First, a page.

16 November 2021
As COP26 runs its course the world faces an energy crisis. Gas prices have risen 10-fold in some parts leaving governments subsidising fossil fuels as households and industries plea for help to pay bills. Meanwhile as China’s energy consumption threatens black outs, more coal is burned than at any time in history. Whatever is decided at COP26, has the horse not already bolted? There must be a silver lining to this climate cloud? Well, high energy prices help bring about the green revolution and we are getting those. But even more positively this fuel crisis has been caused by the markets radically changing something called the Cost of Capital.
The cost of what? ‘The Cost of Capital’ is the financing costs a company must pay when borrowing money or using equity finance to fund a big project or investment. The cost of borrowing we can understand as most of us are familiar with mortgages on a house. The cost of equity finance is a bit trickier. But let us look at it by taking the dividend yield on a share. For example, if you buy shares in the oil company BP you can expect to receive a dividend each year. At BP’s current share price that dividend equates to a 5% return on your investment, a 5% yield. Tesla on the other hand does not pay a dividend at all. Put simply, the cost for BP’s equity financing is 5% and Tesla’s is zero.
At COP26 the world’s largest 140 finance companies have signed up to the green agenda too. That means less borrowing will be available for fossil fuel development and what borrowing there is will be at a higher price. So, while BP profits from the current fuel crisis the cost of capital has broken the cycle of reinvesting those profits into more oil wells. BP’s profits are going into windfarms instead!! Higher oil prices mean more windfarms…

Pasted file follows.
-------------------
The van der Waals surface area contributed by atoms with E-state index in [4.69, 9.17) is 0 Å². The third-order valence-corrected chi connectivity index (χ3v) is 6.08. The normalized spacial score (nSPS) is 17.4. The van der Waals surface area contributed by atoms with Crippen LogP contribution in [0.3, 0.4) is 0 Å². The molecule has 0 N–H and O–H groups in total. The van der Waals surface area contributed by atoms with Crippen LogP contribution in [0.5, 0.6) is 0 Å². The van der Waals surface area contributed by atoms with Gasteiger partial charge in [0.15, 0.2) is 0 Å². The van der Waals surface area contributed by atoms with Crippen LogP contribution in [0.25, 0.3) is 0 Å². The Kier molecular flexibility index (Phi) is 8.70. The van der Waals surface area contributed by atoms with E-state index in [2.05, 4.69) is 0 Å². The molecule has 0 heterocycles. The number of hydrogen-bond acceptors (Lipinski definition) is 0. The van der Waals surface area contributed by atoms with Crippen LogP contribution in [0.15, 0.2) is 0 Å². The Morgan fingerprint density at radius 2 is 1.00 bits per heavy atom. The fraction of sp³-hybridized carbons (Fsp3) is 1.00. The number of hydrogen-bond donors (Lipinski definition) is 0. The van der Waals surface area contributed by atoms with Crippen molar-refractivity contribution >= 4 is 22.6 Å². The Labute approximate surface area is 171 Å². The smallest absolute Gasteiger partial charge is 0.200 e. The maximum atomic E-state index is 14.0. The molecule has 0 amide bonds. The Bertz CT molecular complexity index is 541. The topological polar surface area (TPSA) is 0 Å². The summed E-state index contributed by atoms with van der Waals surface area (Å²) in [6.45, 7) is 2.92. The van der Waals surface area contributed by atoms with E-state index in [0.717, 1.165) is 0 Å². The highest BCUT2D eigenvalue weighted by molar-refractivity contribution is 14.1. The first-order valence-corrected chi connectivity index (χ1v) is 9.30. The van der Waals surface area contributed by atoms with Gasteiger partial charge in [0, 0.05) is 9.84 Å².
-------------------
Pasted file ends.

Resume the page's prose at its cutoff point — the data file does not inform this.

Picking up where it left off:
These extreme changes in the cost of capital are creating domino effects. Big changes in where money is invested are creating a short supply in one area and an abundance in another. Gas shortages for instance have sent fertiliser prices up from $100 a tonne to $1,000 a tonne. This threatens next year’s crop yields as farmers cannot afford to fertlise their land. People will go hungry.
For you the investor, it is a choice of where you want your money to work. If you are struggling to stop yourself jetting off on holiday but worry about the planet you could see investing in ‘green’ stocks as a sort of carbon offset. But isn’t investing about returns? So, shouldn’t we be investing in oil companies now? Probably is the answer. But as the cost of capital continues to climb the markets will de-rate (push down the value) of any oil stock that continues to reinvest their profits into more oil wells. Oil stocks are cheap on normal valuations but until the management of those companies grasp the fact that their profits need to be invested outside of the oil industry, they will remain overlooked by the market.
As for COP26 it may seem like the same old inaction but make no mistake it has further increased the cost of capital for the polluters of the world. The markets are working as our collective conscience while we plan that holiday abroad.
Mole Valley Asset Management